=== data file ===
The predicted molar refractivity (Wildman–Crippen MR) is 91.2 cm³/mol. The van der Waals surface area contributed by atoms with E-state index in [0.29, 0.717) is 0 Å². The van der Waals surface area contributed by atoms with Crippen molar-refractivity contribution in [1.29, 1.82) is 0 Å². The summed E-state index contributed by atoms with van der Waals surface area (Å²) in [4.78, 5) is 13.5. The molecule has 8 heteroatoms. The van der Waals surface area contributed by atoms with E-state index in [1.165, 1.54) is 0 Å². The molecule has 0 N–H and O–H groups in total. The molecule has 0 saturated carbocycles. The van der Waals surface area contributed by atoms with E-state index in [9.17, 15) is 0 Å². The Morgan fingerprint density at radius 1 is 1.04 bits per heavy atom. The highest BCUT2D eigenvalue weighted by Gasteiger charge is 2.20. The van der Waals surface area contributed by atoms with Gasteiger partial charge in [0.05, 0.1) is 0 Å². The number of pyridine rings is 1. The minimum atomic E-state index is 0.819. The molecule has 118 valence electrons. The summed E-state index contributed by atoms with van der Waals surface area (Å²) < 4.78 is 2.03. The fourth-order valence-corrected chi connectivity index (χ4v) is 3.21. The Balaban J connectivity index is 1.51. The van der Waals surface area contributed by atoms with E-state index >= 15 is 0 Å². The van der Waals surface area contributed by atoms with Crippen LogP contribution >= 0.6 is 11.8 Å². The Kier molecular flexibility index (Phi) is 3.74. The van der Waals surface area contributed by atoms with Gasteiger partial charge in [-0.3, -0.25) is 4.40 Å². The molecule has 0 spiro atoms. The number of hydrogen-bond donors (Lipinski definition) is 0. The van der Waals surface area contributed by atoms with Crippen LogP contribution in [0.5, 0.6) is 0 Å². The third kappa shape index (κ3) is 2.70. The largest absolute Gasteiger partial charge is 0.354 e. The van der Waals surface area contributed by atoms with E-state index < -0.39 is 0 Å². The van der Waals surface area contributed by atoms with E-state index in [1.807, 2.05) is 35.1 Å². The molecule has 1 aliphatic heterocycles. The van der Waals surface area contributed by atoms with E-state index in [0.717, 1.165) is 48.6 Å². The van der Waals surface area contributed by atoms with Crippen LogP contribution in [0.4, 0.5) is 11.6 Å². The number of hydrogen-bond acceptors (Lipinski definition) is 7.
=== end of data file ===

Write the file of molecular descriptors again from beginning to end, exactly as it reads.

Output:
The predicted molar refractivity (Wildman–Crippen MR) is 91.2 cm³/mol. The van der Waals surface area contributed by atoms with E-state index in [0.29, 0.717) is 0 Å². The van der Waals surface area contributed by atoms with Crippen molar-refractivity contribution in [1.29, 1.82) is 0 Å². The summed E-state index contributed by atoms with van der Waals surface area (Å²) in [4.78, 5) is 13.5. The molecule has 8 heteroatoms. The van der Waals surface area contributed by atoms with E-state index in [1.165, 1.54) is 0 Å². The molecule has 0 N–H and O–H groups in total. The molecule has 0 saturated carbocycles. The van der Waals surface area contributed by atoms with E-state index in [9.17, 15) is 0 Å². The Morgan fingerprint density at radius 1 is 1.04 bits per heavy atom. The highest BCUT2D eigenvalue weighted by Gasteiger charge is 2.20. The van der Waals surface area contributed by atoms with Gasteiger partial charge in [0.05, 0.1) is 0 Å². The number of pyridine rings is 1. The minimum atomic E-state index is 0.819. The molecule has 118 valence electrons. The summed E-state index contributed by atoms with van der Waals surface area (Å²) < 4.78 is 2.03. The fourth-order valence-corrected chi connectivity index (χ4v) is 3.21. The Balaban J connectivity index is 1.51. The van der Waals surface area contributed by atoms with E-state index >= 15 is 0 Å². The van der Waals surface area contributed by atoms with Crippen LogP contribution >= 0.6 is 11.8 Å². The Kier molecular flexibility index (Phi) is 3.74. The van der Waals surface area contributed by atoms with Gasteiger partial charge in [-0.3, -0.25) is 4.40 Å². The molecule has 0 spiro atoms. The number of hydrogen-bond donors (Lipinski definition) is 0. The van der Waals surface area contributed by atoms with Crippen LogP contribution in [0.5, 0.6) is 0 Å². The third kappa shape index (κ3) is 2.70. The largest absolute Gasteiger partial charge is 0.354 e. The van der Waals surface area contributed by atoms with E-state index < -0.39 is 0 Å². The van der Waals surface area contributed by atoms with E-state index in [1.807, 2.05) is 35.1 Å². The molecule has 1 aliphatic heterocycles. The van der Waals surface area contributed by atoms with E-state index in [0.717, 1.165) is 48.6 Å². The van der Waals surface area contributed by atoms with Crippen LogP contribution in [0.4, 0.5) is 11.6 Å². The number of hydrogen-bond acceptors (Lipinski definition) is 7.